Maccabi Haifa - Vladimir Stojakovic - 21072011
Maccabi Haifa Photo by Vladimir Stojakovic
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Darko Milanic, coach of the Slovenian soccer club Maribor, is playing mind games with Maccabi Haifa, his rival tomorrow and next week in the third qualifying round of the Champions League.

On one hand, Milanic has called Haifa "the favorite" and said his team has nothing to lose. On the other, he said he was in Banja Luka to watch Maccabi play Borac in the second qualifying round, and saw its problems attacking from static positions.

"In order to progress to the next stage, we have to give two fantastic games against Haifa," Milanic said on the eve of his departure for Israel, ahead of Thursday's first leg.

He also said it was dangerous for his team to have been called the favorite before the second qualifying round. However, he did not specify where the danger was in the team's two victories of 3-1 and 2-0 against Dudelange, which set up the current meeting with Bnei Yehuda.

Tonight, the Israeli champion takes on Maribor, which it met in the group stage of the Champions League in 2000. Darko Malshin, a sports journalist in Slovenia, quoted Milanic as telling his players they were good enough to earn at least one away goal in Haifa.

What does scare the Slovenians, players and journalists alike is the oppressive Mediterranean heat.

"Maribor will have to overcome both the home team, the energy from the stands and the humidity," said Yore Bahoric, another local journalist. Bahoric added that he is not impressed by the fitness of Maribor's players.

Coach Milanic and Zlatko Zahovic, the team's director of soccer, belong to the previous generation of Slovenians who climbed to the top of Euro 2000 and the 2002 World Cup. The current crop may prove more talented, with players like Samir Handanovic of Udinese, Josip Pilichevich of Palermo and scorer Tim Mateush of Groningen.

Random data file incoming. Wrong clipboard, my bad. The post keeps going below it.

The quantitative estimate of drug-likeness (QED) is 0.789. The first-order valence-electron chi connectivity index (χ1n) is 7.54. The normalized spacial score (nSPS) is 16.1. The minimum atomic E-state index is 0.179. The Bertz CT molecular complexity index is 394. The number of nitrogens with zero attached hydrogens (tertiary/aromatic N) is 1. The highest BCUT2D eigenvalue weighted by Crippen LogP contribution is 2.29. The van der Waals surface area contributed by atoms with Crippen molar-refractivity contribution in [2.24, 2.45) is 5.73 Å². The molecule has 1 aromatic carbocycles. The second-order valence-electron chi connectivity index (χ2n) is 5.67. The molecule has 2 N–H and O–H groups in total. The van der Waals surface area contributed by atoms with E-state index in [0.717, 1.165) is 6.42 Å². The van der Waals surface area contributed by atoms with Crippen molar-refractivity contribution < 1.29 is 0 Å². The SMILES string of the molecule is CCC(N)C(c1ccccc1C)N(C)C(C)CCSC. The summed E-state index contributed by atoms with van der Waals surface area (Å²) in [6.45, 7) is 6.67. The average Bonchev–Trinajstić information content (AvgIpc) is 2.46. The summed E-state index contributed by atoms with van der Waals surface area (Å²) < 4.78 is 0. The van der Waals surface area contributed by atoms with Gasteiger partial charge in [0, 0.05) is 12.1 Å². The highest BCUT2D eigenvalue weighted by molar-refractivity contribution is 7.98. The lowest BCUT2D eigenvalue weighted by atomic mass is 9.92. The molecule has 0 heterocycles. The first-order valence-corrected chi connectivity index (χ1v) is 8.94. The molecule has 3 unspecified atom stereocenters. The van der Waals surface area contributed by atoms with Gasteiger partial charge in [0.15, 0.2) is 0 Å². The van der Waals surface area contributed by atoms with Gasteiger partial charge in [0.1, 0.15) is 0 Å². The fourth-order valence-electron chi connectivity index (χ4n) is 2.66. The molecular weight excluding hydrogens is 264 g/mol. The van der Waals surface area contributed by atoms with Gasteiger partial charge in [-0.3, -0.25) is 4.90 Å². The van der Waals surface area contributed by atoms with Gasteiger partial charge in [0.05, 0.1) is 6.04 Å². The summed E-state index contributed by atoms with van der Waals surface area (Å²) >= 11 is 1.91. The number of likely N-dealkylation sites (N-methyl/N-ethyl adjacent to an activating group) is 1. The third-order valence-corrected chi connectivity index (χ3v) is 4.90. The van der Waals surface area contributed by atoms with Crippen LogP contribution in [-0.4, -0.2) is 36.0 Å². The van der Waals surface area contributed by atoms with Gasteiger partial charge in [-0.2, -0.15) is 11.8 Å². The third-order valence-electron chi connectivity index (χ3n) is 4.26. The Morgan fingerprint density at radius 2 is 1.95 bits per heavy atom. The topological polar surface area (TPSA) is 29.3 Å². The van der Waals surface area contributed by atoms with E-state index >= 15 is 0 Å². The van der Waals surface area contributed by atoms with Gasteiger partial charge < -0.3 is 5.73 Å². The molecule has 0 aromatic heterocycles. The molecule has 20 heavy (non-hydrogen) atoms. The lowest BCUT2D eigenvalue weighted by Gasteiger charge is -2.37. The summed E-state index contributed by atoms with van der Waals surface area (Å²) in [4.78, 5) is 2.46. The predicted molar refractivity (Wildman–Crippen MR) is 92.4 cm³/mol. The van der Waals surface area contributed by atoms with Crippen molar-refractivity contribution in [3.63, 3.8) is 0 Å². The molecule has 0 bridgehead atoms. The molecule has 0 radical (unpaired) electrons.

Milanic and Zahovic have the second-tier players to count on. Macedonian midfielder Agim Ibraimi is a "player who can be very dangerous to his rival or destructive to his own team," said Zahovic. The director calls Marcos, the team's captain, "the weak link on offense."

"He is the least Brazilian player I have met," he said. Maribor officials are particularly concerned about the absence of Mitja Viler, the injured left defender. According to Bahoric, Maribor was concerned about its weakness at the goalkeeper position until it signed a three-year contract with 33-year-old Jasmin Handanovic, who previously had strong seasons with Mantova and Empoli. At 1.96-meters, Jasmin Handanovic specializes in one-one-one play. His presence in the goal should provide confidence to Maribor's defense.

"Milanic is interested in what he defines as an active result - a draw or close game involving away goals, which would automatically fill the team's stadium for the second leg next week and give them an advantage," Bahoric said.